To the same cause, about the same period, we may impute the trial of the Duchess of Gloucester, wife of the good Duke Humphrey, accused of consulting witches concerning the mode of compassing the death of her husband's nephew, Henry VI. The Duchess was condemned to do penance, and thereafter banished to the Isle of Man, while several of her accomplices died in prison, or were executed. But in this instance also, the alleged witchcraft was only the ostensible cause of a procedure which had its real source in the deep hatred between the Duke of Gloucester and Cardinal Beaufort, his half-brother. The same pretext was used by Richard III., when he brought the charge of sorcery against the Queen Dowager, Jane Shore, and the queen's kinsmen ; and yet again was, by that unscrupulous prince, directed against Morton, afterwards Archbishop of Canterbury, and other adherents of the Earl of Richmond. The accusation, in both cases, was only chosen as a charge easily made, and difficult to be eluded or repelled.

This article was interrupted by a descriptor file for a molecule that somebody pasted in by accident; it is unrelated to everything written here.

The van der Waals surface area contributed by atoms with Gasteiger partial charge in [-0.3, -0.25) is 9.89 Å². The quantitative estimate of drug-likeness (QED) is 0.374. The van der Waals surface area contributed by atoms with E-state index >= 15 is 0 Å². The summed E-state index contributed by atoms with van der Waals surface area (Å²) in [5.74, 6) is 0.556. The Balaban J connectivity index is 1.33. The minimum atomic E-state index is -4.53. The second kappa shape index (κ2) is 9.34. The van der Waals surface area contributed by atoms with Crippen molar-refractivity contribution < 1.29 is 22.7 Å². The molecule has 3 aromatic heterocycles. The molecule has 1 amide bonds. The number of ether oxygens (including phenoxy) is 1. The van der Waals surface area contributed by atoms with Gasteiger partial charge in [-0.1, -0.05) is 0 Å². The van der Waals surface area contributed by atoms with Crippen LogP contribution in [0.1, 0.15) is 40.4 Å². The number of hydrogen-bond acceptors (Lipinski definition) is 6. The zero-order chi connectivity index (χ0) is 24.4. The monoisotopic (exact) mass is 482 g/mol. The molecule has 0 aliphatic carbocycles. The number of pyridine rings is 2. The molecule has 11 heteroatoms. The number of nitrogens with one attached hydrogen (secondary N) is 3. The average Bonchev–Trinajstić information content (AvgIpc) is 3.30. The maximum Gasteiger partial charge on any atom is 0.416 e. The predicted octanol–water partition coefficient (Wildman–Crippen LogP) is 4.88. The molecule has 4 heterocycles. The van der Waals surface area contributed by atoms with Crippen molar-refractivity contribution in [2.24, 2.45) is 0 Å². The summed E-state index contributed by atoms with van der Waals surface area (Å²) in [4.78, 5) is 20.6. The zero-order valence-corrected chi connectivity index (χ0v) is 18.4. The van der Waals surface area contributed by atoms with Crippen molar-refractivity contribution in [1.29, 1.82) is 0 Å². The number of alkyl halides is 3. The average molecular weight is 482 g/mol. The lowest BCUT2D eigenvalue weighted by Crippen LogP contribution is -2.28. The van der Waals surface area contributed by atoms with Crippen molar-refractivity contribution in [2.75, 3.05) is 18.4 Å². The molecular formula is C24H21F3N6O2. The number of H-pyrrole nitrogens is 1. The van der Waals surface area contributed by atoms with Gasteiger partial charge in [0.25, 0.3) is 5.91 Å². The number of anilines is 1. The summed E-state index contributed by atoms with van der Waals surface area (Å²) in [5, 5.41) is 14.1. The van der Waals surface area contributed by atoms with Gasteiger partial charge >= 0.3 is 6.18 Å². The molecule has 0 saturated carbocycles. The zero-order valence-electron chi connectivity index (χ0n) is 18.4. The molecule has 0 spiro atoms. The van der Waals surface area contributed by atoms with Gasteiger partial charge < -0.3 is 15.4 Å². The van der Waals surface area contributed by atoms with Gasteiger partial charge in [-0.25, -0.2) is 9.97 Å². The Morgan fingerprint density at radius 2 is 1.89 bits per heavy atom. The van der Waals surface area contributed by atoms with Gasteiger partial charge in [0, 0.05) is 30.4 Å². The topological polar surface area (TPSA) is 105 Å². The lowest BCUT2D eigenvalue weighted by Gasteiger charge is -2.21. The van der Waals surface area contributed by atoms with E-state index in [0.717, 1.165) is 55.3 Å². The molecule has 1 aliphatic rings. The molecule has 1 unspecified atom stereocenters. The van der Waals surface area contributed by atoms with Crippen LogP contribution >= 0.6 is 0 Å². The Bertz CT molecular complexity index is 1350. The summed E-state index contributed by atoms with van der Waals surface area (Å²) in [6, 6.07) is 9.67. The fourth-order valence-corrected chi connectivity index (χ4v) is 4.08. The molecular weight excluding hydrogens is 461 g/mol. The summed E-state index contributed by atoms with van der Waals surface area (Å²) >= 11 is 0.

But in the meanwhile, as the accusation of witchcraft thus afforded to tyranny, or policy, the ready means of assailing persons whom it might not have been possible to convict of any other crime, the aspersion itself was gradually considered with increase of terror, as spreading wider and becoming more contagious. So early as the year 1398, the University of Paris, in laying down rules for the judicial prosecuting of witches, express their regret that the crime was growing more frequent than in any former age. The more severe enquiries and frequent punishments, by which the judges endeavoured to check the progress of this impious practice, seem to have increased the disease ;—as, indeed, it has been always remarked, that those morbid affections of mind which depend on the imagination are sure to become more common, in proportion as public attention is fastened on stories connected with their display.